Names

BrockaHistory, RelationshipsLeave a Comment

Regardless of my music, I have often gone by my first name only. It stands independently, well enough. How many other Brockas do you know? When i call and make a dinner reservation, I’m internally like ‘do you really need my last name!?’ Not to sound like a narcissist but come-on man! Can’t it be a singular pronoun like Cher, Madonna, Rihanna, BeyoncĂ©? I would like to eventually be able to market myself as such, yes, admittedly.

If I were to say “Elton”, you may immediately assume Elton John. Rightfully so, it’s 3 syllables; it rolls off the tongue well. Also, how many Eltons do you know? There is a cadence to names, labels, advertising, marketing. What can we easily remember…

When you roll through your cell phone rolodex, how many repetitions do you recognize?

I know 5 Michaels, 5 Steves, 5+ Johns…at some point I became a frat guy and started going by everyone’s last name.

It’s funny when I’m referred to by my last name.

I do find it fraternal, and extremely formal (name cards at a banquet dinner), and terribly professional (impersonal) when I am announced by my full name.

I know that my father wanted a boy, and I know that I won’t have children; so I am the last to carry on my family name. It’s poignant, it’s heavy, it’s sad. I understand legacy and the desire to continue being, and my father’s initial despair…

Any guy I’ve ever dated, I’ve internally digested what my name would sound like attached to their last name in matrimony (as any female will admit!!!) I also decided long ago I would only attach it to my own last name and not rid myself of the last label, familial definition I know. Aristocracy has been known to run out of letters in the alphabet with the lengths of their’s!

The bigger question instigating this post is actually about maiden names. Why do some divorced woman keep those of their divorcee? I understand why a widow would keep her married name. She was never officially divorced. Severance was forced upon her. It is her last attachment -such as being a female heir with no desire to procreate, I am the last thread to my last name.

I’ve been thinking a lot about my name as I try to get a grip on what my music and brand objective is. And though my mother still carries my father’s last name, even though they divorced when I was 3, I want to adopt her original maiden name.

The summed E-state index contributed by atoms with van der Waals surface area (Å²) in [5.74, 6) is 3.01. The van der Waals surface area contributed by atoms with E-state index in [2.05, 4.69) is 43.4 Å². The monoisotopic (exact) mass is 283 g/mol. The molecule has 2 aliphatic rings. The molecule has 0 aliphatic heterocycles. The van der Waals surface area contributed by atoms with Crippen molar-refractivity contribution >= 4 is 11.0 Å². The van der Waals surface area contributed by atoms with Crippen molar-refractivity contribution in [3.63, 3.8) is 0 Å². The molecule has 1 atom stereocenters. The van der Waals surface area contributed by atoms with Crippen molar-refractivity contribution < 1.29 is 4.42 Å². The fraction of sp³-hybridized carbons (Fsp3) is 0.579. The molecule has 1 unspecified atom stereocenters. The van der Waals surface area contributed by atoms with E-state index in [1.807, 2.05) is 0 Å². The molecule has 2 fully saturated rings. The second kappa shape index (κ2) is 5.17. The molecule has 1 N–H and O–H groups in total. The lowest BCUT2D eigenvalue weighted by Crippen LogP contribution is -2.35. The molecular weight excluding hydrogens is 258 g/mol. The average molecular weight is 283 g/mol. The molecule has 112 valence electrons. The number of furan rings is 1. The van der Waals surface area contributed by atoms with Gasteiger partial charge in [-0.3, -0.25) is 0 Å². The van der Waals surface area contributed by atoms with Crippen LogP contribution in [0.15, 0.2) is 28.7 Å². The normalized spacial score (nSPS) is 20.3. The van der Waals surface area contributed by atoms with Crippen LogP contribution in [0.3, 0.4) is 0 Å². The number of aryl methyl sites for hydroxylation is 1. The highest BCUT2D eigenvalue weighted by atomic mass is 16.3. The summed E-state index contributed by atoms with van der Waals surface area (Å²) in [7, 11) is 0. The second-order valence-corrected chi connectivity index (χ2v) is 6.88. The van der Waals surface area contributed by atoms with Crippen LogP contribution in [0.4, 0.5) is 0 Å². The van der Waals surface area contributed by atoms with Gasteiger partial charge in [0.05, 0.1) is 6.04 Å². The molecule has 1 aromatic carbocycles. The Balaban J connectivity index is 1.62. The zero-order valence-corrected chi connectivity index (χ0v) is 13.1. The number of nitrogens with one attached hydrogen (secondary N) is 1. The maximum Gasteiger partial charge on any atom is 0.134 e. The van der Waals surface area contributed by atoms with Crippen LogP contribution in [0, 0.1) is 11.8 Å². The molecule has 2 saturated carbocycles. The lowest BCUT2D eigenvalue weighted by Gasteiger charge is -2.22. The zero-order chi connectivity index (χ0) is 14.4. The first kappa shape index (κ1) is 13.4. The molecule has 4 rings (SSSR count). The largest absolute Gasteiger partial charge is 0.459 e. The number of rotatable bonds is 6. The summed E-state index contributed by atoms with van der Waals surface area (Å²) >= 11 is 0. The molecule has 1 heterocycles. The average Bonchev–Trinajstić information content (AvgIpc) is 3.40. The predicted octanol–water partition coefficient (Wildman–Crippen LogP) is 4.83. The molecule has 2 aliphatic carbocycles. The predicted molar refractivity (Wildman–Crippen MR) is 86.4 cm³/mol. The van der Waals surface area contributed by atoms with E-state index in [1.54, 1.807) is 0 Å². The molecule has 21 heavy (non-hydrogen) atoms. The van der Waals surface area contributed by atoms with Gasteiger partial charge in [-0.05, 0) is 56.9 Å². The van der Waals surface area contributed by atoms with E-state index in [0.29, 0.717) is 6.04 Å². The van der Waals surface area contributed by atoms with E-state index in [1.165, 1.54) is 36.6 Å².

It is apart of my history, a link in the chain, a branding that was etched before I could consciously debate it…and as we grow older and wiser, we are better at accepting things. Steele. I am Steele. If you know even an inkling about me, this suits me well. I am solid. I am hardcore. I am steal. I am steel.

Isn’t there always a pain or a sadness attached to history? But isn’t there also an excitement, a new revelation in the learning?

Just recently in the media, Ben Affleck didn’t want to associate himself with a family member having once owned slaves, and he asked PBS to not disclose this info in its program specifically about uncovering our ancestors! What a douche. Is he such a weakling that he can’t even acknowledge history? Is he such a liberal that he can’t even have the balls enough to say ‘I don’t agree with this, but the circumstance existed’? The past is the past, asshole. You either own it and carry it, or you leave it behind. That’s the joy and benefit of living in the present: the currency of choice, no longer a lifestyle or behavior to live in. Etching a new path.

We often take for granted our name, but there is a lot to live up to. And there is even more we can turn it into -this is the heaviest thing we carry: who we are, what we are leaving behind.

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